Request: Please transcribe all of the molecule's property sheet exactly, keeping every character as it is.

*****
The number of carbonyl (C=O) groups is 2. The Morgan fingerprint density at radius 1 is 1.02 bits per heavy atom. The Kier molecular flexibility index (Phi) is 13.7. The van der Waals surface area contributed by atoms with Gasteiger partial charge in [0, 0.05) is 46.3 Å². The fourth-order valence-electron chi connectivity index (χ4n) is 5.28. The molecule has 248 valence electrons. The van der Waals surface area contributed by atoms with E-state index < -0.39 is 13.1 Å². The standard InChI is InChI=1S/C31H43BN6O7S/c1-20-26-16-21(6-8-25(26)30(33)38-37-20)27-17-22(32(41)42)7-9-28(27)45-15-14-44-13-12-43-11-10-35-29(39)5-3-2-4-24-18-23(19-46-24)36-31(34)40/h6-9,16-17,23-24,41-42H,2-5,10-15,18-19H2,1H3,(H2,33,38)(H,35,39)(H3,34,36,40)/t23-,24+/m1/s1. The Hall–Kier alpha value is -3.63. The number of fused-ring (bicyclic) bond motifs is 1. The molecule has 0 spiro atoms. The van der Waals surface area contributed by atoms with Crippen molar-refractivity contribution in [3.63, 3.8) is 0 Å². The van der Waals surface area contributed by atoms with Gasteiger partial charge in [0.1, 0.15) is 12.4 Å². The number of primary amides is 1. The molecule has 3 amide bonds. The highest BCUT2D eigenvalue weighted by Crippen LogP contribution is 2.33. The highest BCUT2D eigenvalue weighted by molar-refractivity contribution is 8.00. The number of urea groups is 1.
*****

The number of carbonyl (C=O) groups is 2. The Morgan fingerprint density at radius 1 is 1.02 bits per heavy atom. The Kier molecular flexibility index (Phi) is 13.7. The van der Waals surface area contributed by atoms with Gasteiger partial charge in [0, 0.05) is 46.3 Å². The fourth-order valence-electron chi connectivity index (χ4n) is 5.28. The molecule has 248 valence electrons. The van der Waals surface area contributed by atoms with E-state index < -0.39 is 13.1 Å². The standard InChI is InChI=1S/C31H43BN6O7S/c1-20-26-16-21(6-8-25(26)30(33)38-37-20)27-17-22(32(41)42)7-9-28(27)45-15-14-44-13-12-43-11-10-35-29(39)5-3-2-4-24-18-23(19-46-24)36-31(34)40/h6-9,16-17,23-24,41-42H,2-5,10-15,18-19H2,1H3,(H2,33,38)(H,35,39)(H3,34,36,40)/t23-,24+/m1/s1. The Hall–Kier alpha value is -3.63. The number of fused-ring (bicyclic) bond motifs is 1. The molecule has 0 spiro atoms. The van der Waals surface area contributed by atoms with Crippen molar-refractivity contribution in [3.63, 3.8) is 0 Å². The van der Waals surface area contributed by atoms with Gasteiger partial charge in [0.1, 0.15) is 12.4 Å². The number of primary amides is 1. The molecule has 3 amide bonds. The highest BCUT2D eigenvalue weighted by Crippen LogP contribution is 2.33. The highest BCUT2D eigenvalue weighted by molar-refractivity contribution is 8.00. The number of urea groups is 1.